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Some Missouri voters to experience touch-screen voting next week


Associated Press


JEFFERSON CITY, Mo. - For the first time, some voters in Missouri will be able to cast their votes using a touch-screen computer during local elections next week.

Webster County officials in southwest Missouri will use touch-screen machines for a vote Tuesday in Elkland on whether to create a fire district.

County Clerk Stan Whitehurst said Thursday that the county is using machines provided by Populex for all voters but paper ballots will be available for those uncomfortable with the new equipment.

The equipment allows people to vote using a computer screen, then prints out a paper ballot which people can verify and turn in to be counted, the company said.

The secretary of state's office said it considers the system different from electronic voting machines, which record votes directly in the computer and provide a paper printout as a backup, not as the actual ballot to be cast. The office said it is not aware of any other counties planning to use similar new voting machines in August elections.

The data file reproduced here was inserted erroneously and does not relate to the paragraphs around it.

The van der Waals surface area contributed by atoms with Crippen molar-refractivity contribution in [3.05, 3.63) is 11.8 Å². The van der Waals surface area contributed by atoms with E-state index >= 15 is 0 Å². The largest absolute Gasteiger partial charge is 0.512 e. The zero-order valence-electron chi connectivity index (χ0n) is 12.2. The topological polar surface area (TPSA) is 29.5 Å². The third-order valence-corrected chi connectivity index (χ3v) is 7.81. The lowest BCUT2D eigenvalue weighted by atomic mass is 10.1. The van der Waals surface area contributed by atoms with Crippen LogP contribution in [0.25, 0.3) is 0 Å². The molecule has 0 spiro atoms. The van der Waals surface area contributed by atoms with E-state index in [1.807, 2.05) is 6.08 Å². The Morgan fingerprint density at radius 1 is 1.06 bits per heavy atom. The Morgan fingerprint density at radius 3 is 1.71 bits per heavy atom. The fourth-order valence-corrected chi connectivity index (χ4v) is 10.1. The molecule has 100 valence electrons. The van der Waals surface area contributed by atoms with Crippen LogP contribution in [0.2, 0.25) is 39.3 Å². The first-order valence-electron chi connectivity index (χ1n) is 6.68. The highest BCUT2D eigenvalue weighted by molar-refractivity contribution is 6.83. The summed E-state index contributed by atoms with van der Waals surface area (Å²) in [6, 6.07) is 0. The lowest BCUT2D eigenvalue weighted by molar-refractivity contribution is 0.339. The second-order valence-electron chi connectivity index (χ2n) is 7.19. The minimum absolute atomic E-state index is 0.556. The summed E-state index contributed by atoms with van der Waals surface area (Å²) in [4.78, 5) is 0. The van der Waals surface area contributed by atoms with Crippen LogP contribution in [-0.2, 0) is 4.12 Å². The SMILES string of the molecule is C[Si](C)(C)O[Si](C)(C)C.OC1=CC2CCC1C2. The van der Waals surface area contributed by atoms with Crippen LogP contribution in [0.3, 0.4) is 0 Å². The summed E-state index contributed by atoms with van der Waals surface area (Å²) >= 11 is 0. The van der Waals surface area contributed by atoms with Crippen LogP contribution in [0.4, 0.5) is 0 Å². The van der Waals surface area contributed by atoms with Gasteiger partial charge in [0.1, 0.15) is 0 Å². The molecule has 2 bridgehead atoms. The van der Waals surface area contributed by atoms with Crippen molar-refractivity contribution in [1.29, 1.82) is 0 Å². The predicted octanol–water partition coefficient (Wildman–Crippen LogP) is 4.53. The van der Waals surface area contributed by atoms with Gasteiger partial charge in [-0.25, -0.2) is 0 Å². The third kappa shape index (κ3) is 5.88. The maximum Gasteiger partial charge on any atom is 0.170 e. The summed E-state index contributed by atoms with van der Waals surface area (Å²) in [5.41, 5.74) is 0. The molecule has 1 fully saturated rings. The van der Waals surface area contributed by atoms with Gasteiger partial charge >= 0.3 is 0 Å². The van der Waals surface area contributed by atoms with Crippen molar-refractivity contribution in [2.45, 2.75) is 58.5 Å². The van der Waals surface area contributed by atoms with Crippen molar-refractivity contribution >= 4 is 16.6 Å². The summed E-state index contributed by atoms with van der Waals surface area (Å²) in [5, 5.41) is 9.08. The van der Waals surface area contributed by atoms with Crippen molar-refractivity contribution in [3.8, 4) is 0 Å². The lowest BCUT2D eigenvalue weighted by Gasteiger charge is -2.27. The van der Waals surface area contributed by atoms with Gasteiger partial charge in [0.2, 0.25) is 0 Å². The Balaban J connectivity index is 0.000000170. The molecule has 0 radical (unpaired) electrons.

Webster County has not decided which company to buy equipment from, and budget realities mean it will be able to purchase only one machine per polling place to comply with federal requirements, Whitehurst said. Federal law requires all polling places to have equipment available for use by voters with disabilities by Jan. 1.

The local election provides a test run of the equipment for both the company and county, Whitehurst said.

"It gives us some very much needed experience to learn how we're going to implement these changes before we get into a high turnout, high blood pressure situation," Whitehurst said.

The state plans to seek bids from various approved companies to get the best price on voting equipment, and then counties could choose the vendor they prefer. State and local election officials say federal money should cover most of the costs for outfitting polling sites with voting machines accessible to the disabled.

Currently, of 116 election authorities - each county plus the cities of Kansas City and St. Louis - 14 use punch-card systems and nine manually count paper ballots. The rest, including Webster County, use paper ballots counted by optical scan systems, the secretary of state's office said.

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